Where have all the board game lovers gone?

Hasbro's (NYSE: HAS) results this morning weren't very inspiring. Quarterly revenue fell a sharper-than-expected 7%, to $1.28 billion, and just a quarter of the dip can be explained away by foreign currency fluctuations. Earnings fell by an even steeper 15%, to $140 million, but aggressive share buybacks helped keep net income of $0.99 a share above Wall Street's target of $0.95 a share.

The country's second-largest toymaker has made no bones about the challenges of 2010. It warned investors about the tough comparison it would be facing against a robust 2009 that featured its Transformers and G.I. Joe franchises blown up on the silver screen that summer. In that sense, the 7% decline in its toy categories for boys through all of 2010 is understandable. If you saw last night's Super Bowl you probably caught the ad for Transformers: Dark of the Moon. The flick's coming out this summer, and it's likely to boost action figure sales in the latter half of this year.

However, the more problematic part of Hasbro's report came from a 22% slide in its games and puzzles category during the holiday quarter. This was Hasbro's largest category during last year's fourth quarter, so it's not something that investors can dismiss.

CEO Brian Goldner points out "softness in U.S. consumer demand for games late in the year," but wasn't this a stellar holiday quarter for most retailers? Where are the folks passing the "Go" square on Monopoly for their $200? Where are the fans of "Magic: The Gathering"?

Rival Mattel (NYSE: MAT) posted a 12% spike in its games and puzzles category during the holiday quarter, but I don't see Hasbro's miss as merely a company-specific shortfall.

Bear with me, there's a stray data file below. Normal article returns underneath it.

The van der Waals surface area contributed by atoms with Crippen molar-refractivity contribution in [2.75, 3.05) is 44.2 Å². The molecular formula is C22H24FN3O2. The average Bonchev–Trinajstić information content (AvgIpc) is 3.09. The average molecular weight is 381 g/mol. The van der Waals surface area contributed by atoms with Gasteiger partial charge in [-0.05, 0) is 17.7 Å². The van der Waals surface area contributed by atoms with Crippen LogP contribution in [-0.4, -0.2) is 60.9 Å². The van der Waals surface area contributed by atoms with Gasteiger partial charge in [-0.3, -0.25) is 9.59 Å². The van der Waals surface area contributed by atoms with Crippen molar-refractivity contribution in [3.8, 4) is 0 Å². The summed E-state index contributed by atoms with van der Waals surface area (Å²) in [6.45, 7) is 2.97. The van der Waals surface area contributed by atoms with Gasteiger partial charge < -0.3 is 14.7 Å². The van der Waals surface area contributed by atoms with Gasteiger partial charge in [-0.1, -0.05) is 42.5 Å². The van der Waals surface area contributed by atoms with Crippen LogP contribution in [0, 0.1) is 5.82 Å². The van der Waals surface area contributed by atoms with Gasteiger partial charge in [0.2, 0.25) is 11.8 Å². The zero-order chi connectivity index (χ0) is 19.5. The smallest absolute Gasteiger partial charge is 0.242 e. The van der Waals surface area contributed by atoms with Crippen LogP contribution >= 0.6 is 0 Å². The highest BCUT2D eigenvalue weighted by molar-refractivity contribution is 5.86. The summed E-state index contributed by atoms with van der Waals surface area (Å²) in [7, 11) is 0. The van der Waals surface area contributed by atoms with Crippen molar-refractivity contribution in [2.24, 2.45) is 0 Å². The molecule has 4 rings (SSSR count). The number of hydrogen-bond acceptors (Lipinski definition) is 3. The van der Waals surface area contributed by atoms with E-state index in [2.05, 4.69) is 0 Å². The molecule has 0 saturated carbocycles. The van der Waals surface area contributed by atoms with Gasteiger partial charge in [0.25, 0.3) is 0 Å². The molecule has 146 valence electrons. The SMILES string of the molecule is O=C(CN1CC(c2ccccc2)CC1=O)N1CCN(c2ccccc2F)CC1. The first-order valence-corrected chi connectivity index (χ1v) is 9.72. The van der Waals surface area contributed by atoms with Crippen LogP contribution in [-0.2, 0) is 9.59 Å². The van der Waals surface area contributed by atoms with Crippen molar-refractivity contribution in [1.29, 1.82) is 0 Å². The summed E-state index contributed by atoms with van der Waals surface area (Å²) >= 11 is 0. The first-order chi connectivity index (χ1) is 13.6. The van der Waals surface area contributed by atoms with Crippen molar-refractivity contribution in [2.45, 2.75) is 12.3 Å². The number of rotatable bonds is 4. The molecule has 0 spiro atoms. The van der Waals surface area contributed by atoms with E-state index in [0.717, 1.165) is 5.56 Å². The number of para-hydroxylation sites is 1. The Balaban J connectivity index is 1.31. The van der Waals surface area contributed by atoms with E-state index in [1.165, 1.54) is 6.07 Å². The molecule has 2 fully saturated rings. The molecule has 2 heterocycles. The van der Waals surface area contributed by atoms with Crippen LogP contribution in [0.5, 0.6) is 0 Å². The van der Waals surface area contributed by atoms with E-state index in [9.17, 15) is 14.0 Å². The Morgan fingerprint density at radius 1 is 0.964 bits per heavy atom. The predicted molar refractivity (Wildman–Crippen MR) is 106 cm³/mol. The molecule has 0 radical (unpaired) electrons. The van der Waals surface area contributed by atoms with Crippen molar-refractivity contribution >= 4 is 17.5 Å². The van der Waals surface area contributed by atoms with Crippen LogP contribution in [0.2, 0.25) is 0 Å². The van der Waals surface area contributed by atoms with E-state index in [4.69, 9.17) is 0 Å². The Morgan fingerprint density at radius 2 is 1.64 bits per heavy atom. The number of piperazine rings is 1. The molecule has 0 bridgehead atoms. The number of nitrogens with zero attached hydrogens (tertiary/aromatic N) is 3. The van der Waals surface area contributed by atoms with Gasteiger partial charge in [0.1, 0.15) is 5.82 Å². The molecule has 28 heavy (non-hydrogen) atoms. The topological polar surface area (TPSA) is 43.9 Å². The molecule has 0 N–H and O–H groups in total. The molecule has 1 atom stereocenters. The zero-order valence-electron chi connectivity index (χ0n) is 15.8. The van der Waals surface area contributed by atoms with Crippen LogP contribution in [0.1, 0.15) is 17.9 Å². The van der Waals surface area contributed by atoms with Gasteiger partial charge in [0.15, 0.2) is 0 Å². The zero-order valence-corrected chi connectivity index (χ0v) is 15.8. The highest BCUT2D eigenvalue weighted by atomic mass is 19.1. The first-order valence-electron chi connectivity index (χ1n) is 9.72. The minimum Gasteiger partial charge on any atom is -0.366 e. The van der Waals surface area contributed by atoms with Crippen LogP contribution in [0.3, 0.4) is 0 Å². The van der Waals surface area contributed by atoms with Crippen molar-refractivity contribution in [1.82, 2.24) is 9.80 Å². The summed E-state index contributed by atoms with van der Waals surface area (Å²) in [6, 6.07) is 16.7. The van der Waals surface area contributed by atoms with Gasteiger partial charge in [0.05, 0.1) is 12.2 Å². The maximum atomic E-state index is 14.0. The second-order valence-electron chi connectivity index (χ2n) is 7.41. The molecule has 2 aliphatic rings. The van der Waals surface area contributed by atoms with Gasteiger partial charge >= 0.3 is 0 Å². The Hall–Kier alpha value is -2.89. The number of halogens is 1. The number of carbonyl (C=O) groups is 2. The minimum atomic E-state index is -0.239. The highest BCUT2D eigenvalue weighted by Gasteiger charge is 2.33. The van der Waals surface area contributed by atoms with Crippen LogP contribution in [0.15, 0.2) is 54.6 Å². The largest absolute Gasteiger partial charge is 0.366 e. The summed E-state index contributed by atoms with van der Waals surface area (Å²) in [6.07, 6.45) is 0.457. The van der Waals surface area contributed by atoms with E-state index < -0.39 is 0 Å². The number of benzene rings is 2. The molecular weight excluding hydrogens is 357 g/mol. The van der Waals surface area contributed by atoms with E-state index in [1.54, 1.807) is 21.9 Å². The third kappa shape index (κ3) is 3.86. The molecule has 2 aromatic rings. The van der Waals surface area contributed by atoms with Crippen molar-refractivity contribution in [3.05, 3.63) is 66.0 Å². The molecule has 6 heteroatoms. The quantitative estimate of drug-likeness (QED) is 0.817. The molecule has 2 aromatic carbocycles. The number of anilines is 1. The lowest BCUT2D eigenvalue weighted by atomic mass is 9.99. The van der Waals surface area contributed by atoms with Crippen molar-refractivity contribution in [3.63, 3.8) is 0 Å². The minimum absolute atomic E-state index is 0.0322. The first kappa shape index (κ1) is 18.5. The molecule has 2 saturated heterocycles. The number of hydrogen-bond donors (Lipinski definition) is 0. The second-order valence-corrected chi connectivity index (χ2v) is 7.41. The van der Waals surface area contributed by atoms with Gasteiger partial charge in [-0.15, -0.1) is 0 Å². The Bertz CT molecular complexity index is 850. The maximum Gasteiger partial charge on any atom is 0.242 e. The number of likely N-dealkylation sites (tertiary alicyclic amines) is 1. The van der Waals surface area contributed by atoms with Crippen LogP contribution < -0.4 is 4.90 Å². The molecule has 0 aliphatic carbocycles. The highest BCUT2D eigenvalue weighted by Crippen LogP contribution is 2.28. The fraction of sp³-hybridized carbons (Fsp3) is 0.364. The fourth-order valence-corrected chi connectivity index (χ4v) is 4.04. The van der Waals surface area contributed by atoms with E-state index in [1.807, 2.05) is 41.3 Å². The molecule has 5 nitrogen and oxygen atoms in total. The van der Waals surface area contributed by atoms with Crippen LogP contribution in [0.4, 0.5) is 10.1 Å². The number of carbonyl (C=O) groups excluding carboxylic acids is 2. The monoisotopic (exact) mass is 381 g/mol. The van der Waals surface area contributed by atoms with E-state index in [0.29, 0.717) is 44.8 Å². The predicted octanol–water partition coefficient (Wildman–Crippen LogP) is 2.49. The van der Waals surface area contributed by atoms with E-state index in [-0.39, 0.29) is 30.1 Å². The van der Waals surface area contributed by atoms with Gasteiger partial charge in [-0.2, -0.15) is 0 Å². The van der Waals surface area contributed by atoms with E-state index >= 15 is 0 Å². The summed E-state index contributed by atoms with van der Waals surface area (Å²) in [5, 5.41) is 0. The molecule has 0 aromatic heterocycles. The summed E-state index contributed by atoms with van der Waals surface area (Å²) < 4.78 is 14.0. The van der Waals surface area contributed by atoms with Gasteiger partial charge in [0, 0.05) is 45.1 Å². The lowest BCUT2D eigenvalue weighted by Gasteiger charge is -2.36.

What were the hot toys this year? A lot of the winners fell outside of the realm of traditional playthings.

Now, you may think that none of this has anything to do with Hasbro. A hot introduction from Mattel or even LeapFrog (NYSE: LF) would seem to be like a more logical threat to Hasbro. Unfortunately, that's not the case at all. Hasbro's preschool division is actually holding up pretty decently. It's Hasbro's appeal with older gamers and adult board game enthusiasts that's waning, and this is where the tech toys are daggers.

The worst thing for Hasbro is that Kinect, uDraw, and iPad purchases aren't one-off buys. Owners will continue to justify their initial investments by buying games for their Kinect and uDraw accessories. Apple's App Store is loaded with free and premium diversions to download.

There's always been the fear that traditional playthings may be replaced by more interactive engagements. What if the end of the retro charm is now? Hasbro has been able to deliver 10 consecutive years of earnings growth on a per-share basis. Analysts see no problem with Hasbro stretching that streak to 11 this year.

I'm not so sure. Keep in mind that pre-tax profit actually fell in 2010. Hasbro was bailed out by a sharp drop in corporate taxes and its share buybacks. If gamers don't return to Hasbro's conventional playthings, I think 2011 will pose a bigger challenge than Wall Street is targeting. If so, it's a game that shareholders will regret losing.

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